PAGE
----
Sicily, famous for theep, II. 2F.
Ranunculus, the poisonous herb of Sar-

the distance of ic from Africa,
dinia, VII. 412
Red, a facred colour, VI. 22. X. 27. Silenus, VI. 13, 1-4.
Rhine, X. 48.

Sinum, a sort of jogg, VH. 33.
Rbodopi, VI. go. )

Siro, fee Sciro.
Ring-dove, III. 69.

Sithonia, X. 66.
Rock-pigeon, ibid.

Smiling of children, IV. 60.
Rumen, or paupch, and raminating, Snow-drop, not the Leucoium of the

Ancients, II. 47
Rufcus, VII. 42.

Soane, a river of France, I. 63.
Rufes, a sign of a wet foil, I. 49, Soles, used for days, IX. 52.

Solftitium, fignifies only the fummer fol-
S.

ftice, VII. 47
Solum explained, V. 35.
Sophocles, a Tragick Poet, VIII. !O.

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fourth Eclogue, IV. 8.

Spatium confidered, III. 104.
nor the Daphnis of the Sphere, invented by Atlas or Anaxi-
fifth, V. 19.

mander, ibid.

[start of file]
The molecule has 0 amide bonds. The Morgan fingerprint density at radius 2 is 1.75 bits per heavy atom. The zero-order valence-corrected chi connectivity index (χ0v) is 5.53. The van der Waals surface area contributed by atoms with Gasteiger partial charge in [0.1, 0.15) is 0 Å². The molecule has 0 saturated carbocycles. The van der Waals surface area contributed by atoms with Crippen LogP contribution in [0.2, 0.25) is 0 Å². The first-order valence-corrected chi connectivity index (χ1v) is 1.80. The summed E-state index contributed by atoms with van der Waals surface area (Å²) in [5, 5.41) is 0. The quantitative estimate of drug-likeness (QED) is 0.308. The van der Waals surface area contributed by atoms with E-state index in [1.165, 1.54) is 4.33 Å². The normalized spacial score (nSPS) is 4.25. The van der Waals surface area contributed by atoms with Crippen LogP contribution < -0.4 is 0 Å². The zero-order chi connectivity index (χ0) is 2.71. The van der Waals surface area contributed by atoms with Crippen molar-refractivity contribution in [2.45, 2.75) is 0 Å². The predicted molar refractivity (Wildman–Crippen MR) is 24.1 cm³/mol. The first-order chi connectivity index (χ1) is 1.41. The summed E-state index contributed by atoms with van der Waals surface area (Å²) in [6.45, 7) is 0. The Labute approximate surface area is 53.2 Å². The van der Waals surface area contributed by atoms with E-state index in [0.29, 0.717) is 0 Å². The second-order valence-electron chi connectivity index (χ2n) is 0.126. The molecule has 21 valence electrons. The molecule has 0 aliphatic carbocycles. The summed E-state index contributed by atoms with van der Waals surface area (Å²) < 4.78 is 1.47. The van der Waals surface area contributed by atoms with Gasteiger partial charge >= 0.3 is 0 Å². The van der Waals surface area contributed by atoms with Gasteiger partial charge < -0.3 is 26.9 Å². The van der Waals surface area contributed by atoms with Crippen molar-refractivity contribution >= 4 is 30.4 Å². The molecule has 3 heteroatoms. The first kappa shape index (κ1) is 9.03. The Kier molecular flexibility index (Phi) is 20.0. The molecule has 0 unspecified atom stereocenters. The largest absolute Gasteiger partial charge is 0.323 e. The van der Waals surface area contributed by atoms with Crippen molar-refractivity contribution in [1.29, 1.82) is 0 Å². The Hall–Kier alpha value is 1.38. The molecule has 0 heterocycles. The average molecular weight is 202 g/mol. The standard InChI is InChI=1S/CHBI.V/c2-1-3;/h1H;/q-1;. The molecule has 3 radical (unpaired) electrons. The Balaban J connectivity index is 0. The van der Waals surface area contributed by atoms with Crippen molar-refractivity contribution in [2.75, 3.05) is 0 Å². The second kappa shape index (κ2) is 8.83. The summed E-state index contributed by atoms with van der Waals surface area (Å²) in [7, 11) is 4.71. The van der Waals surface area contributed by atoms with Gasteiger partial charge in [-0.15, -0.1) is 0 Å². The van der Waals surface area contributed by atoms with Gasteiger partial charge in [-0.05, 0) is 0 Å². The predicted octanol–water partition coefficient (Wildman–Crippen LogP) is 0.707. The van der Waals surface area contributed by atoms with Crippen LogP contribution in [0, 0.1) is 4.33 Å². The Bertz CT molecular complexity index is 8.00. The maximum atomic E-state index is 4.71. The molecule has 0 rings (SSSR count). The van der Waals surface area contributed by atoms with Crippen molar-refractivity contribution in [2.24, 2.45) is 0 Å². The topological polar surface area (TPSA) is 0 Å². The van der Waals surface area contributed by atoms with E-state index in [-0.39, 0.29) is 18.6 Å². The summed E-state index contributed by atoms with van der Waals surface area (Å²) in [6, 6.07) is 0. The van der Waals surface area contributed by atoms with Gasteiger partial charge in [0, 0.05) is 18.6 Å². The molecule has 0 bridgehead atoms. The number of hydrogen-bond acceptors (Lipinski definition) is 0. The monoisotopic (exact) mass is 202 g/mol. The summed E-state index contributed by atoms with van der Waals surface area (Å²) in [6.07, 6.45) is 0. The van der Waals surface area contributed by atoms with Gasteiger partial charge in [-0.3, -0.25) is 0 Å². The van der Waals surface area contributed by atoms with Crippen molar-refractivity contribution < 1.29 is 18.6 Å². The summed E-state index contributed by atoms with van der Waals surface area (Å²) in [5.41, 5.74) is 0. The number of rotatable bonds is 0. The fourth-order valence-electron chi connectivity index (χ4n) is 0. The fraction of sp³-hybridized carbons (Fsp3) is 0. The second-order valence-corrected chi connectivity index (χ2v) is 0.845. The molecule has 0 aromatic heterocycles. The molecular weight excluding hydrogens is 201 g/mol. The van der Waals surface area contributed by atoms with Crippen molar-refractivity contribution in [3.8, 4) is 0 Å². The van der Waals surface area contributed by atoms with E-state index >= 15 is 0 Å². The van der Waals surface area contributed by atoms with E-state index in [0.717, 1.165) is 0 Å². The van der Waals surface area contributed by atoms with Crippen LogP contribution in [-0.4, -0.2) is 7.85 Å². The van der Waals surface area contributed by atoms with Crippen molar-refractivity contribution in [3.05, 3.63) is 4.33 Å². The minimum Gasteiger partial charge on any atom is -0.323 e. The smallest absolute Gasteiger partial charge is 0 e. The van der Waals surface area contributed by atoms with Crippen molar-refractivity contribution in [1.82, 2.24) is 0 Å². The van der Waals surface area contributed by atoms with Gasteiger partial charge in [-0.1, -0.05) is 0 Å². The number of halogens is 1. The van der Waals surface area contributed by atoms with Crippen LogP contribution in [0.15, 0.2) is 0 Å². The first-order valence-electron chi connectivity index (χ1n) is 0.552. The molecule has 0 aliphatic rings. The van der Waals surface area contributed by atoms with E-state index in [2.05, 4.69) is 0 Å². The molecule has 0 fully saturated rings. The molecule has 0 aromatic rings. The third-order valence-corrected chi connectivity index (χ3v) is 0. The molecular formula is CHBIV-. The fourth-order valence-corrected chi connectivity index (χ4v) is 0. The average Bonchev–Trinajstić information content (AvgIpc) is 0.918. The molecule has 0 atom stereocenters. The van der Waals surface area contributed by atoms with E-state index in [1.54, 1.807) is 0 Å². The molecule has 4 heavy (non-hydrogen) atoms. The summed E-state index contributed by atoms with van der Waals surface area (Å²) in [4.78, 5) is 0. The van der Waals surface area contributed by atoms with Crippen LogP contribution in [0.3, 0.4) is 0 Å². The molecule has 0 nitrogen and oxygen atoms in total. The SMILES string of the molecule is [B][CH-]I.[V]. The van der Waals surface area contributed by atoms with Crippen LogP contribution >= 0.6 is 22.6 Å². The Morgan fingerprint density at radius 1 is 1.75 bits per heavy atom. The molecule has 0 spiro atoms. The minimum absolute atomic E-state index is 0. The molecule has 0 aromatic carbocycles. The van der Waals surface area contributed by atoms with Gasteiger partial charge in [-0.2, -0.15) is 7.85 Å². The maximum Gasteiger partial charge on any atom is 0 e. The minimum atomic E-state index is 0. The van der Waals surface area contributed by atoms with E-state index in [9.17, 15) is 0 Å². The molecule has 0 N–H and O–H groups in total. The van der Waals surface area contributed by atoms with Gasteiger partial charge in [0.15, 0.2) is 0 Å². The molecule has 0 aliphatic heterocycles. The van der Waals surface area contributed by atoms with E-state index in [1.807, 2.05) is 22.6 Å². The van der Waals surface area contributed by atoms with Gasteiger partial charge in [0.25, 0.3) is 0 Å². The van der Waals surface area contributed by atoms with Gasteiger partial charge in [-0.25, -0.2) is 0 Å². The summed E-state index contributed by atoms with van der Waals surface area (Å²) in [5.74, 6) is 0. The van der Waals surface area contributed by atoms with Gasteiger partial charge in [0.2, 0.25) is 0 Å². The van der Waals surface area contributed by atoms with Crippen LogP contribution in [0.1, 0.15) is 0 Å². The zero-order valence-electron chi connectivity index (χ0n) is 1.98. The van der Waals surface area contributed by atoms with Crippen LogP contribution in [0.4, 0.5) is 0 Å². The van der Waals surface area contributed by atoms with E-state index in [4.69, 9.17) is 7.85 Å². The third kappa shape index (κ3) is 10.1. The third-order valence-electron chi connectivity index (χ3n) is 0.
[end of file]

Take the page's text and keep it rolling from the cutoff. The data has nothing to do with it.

Sandyx considered, IV. 45.

Spikenard, V. 17
Sardinia, herbs poisonous there, VII. Spring deseribed, III. 55.
41.

Stags living to a great age, VII. 30.
Saturn, his reign, IV. 6. VI. 41, Star, appearing after the death of Ju.
Satyrs, V. 73

lius Caefar, IX. 47
Scio, famous for wine, V.71.

Stimicon, thought to be the father of
Sciro, Siro, or Syro, an Epicurean Phi Theocritus, V.55.
losopher, VI. 13.

fancied to be Maecenas, ibid

.
Scylla, two of that name, VI. 74. Sto, fignifies the appointed time, IV. 8.
Scythia, all the northern parts anciently Stock-dove, III. 69.
so called, I. 66.

Strawberry-tree, VII. 46.
Sea, whether it reflects an image, II.

coveted by goats, III.
25.

82.
Sea-wrack, VII. 42.

Stringe considered, IX. 61.
Suds, Particles, or Atoms, VI. 31, 32, Sublegi explained, IX. 21.
Segetes and Fruges diftinguished, IX. 48. Submitto considered, I. 46.
Senatorian age, IV. 8.

Swans supposed to fing, VIII. 55. IX.
Sentes, a general word, IV. 29.

29.
Septa explained, I. 34.

Syene, the well there, III. 104.
Sepulcbres of the Ancients, IX. 59. Syca, see Sciro.
Shade of trees hurtful, X. 76.